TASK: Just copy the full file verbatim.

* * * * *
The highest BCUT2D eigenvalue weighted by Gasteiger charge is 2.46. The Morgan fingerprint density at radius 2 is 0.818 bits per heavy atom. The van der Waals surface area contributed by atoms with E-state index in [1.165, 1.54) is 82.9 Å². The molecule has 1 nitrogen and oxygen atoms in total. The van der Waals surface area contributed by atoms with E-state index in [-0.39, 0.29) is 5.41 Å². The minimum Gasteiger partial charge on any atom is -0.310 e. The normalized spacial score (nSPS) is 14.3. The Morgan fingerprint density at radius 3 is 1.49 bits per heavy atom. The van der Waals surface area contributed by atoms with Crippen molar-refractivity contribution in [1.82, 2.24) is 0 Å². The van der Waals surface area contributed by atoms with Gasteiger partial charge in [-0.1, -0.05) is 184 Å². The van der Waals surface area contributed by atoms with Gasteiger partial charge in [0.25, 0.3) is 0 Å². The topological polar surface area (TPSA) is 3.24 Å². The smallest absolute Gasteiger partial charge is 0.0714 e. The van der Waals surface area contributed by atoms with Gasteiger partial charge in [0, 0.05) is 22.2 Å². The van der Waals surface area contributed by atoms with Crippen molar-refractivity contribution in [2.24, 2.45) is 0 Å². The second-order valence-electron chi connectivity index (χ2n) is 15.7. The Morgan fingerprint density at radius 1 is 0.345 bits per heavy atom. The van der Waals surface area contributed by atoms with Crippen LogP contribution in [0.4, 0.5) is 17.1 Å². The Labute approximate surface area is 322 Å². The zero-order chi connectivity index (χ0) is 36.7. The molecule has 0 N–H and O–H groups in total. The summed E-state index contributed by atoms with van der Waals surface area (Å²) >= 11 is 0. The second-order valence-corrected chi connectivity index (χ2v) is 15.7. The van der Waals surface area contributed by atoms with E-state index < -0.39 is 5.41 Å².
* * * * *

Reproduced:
The highest BCUT2D eigenvalue weighted by Gasteiger charge is 2.46. The Morgan fingerprint density at radius 2 is 0.818 bits per heavy atom. The van der Waals surface area contributed by atoms with E-state index in [1.165, 1.54) is 82.9 Å². The molecule has 1 nitrogen and oxygen atoms in total. The van der Waals surface area contributed by atoms with E-state index in [-0.39, 0.29) is 5.41 Å². The minimum Gasteiger partial charge on any atom is -0.310 e. The normalized spacial score (nSPS) is 14.3. The Morgan fingerprint density at radius 3 is 1.49 bits per heavy atom. The van der Waals surface area contributed by atoms with Crippen molar-refractivity contribution in [1.82, 2.24) is 0 Å². The van der Waals surface area contributed by atoms with Gasteiger partial charge in [-0.1, -0.05) is 184 Å². The van der Waals surface area contributed by atoms with Gasteiger partial charge in [0.25, 0.3) is 0 Å². The topological polar surface area (TPSA) is 3.24 Å². The smallest absolute Gasteiger partial charge is 0.0714 e. The van der Waals surface area contributed by atoms with Gasteiger partial charge in [0, 0.05) is 22.2 Å². The van der Waals surface area contributed by atoms with Crippen molar-refractivity contribution in [2.24, 2.45) is 0 Å². The second-order valence-electron chi connectivity index (χ2n) is 15.7. The Morgan fingerprint density at radius 1 is 0.345 bits per heavy atom. The van der Waals surface area contributed by atoms with Crippen LogP contribution in [0.4, 0.5) is 17.1 Å². The Labute approximate surface area is 322 Å². The zero-order chi connectivity index (χ0) is 36.7. The molecule has 0 N–H and O–H groups in total. The summed E-state index contributed by atoms with van der Waals surface area (Å²) >= 11 is 0. The second-order valence-corrected chi connectivity index (χ2v) is 15.7. The van der Waals surface area contributed by atoms with E-state index < -0.39 is 5.41 Å².